State funding gap to widen

By Eric Krol

An examination of the way higher education is funded in Illinois reveals the rich get richer and the poor remain on a steady course.

The University of Illinois system receives the largest amount of state money each year among state systems, and according to state higher education officials, the funding gap between U of I and other schools will continue to widen.

NIU President John La Tourette said the state funds education on an incremental basis on an enrollment basis. NIU has an enrollment of about 24,000 compared to about 64,000 U of I students.

U of I has campuses in Champaign-Urbana, Chicago and a medical school in Rockford.

Board of Regents Chancellor Roderick Groves said the state uses across-the-board percentage increases in funding universities. This causes the difference in levels of funding to widen.

For example, if the NIU and U of I systems were each to receive a 5 percent funding increase, the actual amount given to U of I, which has a budget of about $700 million, would be larger than the amount awarded NIU, which has a budget of around $120 million.

U of I starts with a larger base budget, causing the disparity, Groves said.

Data taken from Illinois Board of Higher Education (IBHE) figures shows the U of I system receives $513 million in state tax money. The money is divided approximately evenly between the Champaign-Urbana and Chicago campuses.

This is a greater amount than the $156 million allocated to the Board of Regents, which includes NIU, and the $139 million going to the Board of Governors, which consists of five schools including Eastern Illinois University at Charleston and Chicago State University. It is also greater than the $165 million for Southern Illinois University.

There are other reasons for the U of I funding advantage. IBHE deputy director Ross Hodel said U of I runs many state-wide programs such as a cooperative agricultural service and a juvenile services program.

U of I has also landed several major projects such as the supercomputer, a microelectronics project and much work in the area of scientific research, Hodel said.

In addition, the Urbana campus has medical centers in Rockford and Peoria and the Chicago campus has the downtown hospital, said Governor’s Assistant for Education Mary Ann Louderback.

Another reason for the funding gap is the difference in educational programs offered at each university. Hodel said U of I has the widest mix of programs, including professional programs such as a law school, and medical school.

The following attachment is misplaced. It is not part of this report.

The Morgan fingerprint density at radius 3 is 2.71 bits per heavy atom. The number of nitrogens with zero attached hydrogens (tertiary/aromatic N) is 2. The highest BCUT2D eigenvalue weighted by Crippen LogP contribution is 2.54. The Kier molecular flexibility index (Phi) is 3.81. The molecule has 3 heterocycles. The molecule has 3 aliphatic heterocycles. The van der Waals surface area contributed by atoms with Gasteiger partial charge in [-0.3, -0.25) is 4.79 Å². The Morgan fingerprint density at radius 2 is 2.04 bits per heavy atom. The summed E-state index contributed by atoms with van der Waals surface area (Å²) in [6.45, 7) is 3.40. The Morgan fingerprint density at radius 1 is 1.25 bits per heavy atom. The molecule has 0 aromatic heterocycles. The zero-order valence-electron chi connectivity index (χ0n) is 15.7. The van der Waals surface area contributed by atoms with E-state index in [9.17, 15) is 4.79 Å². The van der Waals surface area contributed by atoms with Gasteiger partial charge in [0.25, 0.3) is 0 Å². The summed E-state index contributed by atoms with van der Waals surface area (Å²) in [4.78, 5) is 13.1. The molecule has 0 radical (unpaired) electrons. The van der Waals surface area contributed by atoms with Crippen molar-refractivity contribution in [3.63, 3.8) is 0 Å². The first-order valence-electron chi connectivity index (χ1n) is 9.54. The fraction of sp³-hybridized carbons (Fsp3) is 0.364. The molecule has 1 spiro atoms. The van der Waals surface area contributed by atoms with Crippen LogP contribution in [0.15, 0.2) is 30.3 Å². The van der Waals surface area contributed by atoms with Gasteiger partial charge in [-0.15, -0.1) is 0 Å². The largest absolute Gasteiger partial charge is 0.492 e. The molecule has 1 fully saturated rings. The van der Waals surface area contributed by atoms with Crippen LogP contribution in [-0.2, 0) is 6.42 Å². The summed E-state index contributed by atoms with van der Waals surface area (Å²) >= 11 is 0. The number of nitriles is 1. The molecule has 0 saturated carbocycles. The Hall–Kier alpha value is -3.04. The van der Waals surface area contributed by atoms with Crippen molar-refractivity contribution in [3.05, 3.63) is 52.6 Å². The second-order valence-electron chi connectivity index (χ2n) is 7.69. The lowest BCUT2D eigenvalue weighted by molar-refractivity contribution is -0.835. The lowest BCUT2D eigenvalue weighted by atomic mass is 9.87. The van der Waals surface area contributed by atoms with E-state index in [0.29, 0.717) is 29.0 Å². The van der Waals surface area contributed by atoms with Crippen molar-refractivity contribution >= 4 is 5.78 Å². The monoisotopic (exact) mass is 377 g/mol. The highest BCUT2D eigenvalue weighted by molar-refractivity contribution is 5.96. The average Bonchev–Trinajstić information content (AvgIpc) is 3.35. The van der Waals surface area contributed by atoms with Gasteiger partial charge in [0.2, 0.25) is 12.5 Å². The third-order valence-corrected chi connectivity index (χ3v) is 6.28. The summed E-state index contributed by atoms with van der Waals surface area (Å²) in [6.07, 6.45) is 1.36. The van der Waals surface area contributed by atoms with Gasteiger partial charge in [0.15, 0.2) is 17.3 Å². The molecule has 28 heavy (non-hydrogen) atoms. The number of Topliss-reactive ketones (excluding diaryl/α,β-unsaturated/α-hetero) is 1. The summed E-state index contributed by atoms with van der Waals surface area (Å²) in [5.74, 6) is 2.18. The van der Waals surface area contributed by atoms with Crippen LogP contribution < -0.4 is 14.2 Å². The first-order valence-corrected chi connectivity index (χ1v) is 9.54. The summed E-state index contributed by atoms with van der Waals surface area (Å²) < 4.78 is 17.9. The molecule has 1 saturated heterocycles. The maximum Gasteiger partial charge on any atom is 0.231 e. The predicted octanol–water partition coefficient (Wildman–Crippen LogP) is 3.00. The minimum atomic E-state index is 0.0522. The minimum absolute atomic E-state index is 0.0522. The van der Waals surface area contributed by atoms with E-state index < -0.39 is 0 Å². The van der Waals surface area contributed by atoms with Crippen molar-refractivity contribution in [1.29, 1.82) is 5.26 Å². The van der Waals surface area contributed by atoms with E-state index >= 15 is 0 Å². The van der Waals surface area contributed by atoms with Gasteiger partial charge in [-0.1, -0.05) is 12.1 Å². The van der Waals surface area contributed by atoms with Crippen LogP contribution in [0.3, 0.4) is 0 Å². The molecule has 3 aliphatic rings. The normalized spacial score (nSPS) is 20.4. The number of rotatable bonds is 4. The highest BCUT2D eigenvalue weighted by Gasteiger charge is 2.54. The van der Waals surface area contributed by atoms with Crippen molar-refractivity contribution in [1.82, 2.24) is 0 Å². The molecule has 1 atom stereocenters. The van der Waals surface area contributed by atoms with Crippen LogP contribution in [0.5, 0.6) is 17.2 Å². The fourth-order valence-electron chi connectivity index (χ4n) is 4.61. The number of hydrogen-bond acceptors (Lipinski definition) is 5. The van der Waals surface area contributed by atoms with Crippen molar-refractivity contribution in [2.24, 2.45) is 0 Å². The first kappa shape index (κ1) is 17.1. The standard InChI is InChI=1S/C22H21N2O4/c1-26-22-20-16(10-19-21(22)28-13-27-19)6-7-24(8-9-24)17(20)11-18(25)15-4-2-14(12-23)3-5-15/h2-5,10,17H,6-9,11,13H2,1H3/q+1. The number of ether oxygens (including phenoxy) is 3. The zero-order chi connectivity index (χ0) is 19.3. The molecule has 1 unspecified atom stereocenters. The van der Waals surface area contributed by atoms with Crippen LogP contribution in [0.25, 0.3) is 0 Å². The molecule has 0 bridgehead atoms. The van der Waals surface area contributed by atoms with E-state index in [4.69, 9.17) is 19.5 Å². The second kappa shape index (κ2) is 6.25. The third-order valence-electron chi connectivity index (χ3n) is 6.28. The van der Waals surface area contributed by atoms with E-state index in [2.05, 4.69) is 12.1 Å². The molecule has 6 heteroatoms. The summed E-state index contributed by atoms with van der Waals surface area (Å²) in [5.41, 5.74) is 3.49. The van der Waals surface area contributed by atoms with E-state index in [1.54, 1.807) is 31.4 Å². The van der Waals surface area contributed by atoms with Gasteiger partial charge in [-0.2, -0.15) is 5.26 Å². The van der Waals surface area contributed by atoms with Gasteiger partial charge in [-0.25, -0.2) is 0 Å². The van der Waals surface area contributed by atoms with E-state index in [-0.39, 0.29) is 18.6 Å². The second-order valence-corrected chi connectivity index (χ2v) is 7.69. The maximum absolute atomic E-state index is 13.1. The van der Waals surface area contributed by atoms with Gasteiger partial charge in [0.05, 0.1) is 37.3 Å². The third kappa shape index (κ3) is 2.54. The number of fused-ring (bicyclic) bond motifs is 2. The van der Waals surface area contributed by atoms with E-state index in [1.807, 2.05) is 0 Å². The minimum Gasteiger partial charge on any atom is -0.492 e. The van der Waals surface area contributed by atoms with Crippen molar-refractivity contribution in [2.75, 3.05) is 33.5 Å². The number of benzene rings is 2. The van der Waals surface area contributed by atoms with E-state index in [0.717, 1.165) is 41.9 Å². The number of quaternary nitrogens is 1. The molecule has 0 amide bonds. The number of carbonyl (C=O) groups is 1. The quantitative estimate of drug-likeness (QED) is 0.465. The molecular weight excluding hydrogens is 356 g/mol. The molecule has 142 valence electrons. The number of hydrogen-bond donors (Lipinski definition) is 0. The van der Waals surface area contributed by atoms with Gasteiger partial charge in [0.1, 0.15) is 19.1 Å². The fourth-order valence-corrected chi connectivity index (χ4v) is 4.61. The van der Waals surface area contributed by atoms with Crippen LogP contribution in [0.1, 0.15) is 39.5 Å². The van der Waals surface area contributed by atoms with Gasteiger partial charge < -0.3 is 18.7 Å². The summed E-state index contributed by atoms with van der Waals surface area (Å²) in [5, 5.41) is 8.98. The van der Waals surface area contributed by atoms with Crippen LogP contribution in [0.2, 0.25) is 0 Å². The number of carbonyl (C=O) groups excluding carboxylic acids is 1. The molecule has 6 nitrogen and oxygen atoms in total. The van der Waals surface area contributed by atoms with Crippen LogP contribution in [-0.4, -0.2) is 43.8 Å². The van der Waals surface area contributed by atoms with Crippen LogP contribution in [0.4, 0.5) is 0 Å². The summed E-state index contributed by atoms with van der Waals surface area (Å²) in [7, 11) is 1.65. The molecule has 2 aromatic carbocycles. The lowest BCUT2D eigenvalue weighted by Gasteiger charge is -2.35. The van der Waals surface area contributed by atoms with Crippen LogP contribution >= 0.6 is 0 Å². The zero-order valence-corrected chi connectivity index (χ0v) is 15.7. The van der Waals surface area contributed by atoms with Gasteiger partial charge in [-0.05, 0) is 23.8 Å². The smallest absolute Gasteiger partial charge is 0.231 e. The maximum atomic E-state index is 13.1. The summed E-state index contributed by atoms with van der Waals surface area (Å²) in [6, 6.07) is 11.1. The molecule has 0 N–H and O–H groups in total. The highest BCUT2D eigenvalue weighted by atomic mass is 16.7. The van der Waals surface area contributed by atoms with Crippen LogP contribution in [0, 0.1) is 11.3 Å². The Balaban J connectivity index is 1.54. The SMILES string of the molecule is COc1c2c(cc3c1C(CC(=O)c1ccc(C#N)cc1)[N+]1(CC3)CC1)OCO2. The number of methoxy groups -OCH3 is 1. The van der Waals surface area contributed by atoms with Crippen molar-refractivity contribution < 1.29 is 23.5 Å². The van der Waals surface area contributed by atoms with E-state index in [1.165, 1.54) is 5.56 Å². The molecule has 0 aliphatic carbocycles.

Hodel rejected the claim of critics who say U of I is “disproportionately funded.”

“I suggest that they look closely at the mix of educational programs,” Hodel said.

La Tourette agreed, but said U of I is disproportionately funded when it comes to state money for research and public service.

He said 25 percent of the U of I budget is for research and public service, while only 12 percent of NIU’s budget is for those two areas.

“In effect, U of I has been designated as the research university. Should U of I be the only institution involved in public service?” La Tourette said.

He said NIU should receive more money for public service because of its close proximity to Chicago.

Groves said U of I is not necessarily disproportionately funded. He pointed toward the school’s rapid growth in the late 1960s and the heavy political support which followed as reasons for its large appropriation.

“It has just kind of snowballed,” La Tourette said.

Due to the bleak state financial picture, starting new programs is not going to be a way to try and balance the scales. New programs require vast resource commitments, Hodel said.

“Obviously, everybody would like to have more money,” Hodel said. However, universities are going to have to prioritize themselves to meet IBHE priorities, he added.

La Tourette said the state might consider a funding method used by Ohio, which provides equal support for students at each public universities.

In other words, he said, a student attending one university would receive the same amount of state support as a student at another state public school.

La Tourette said NIU and other schools are going to be forced to look at outside funding sources.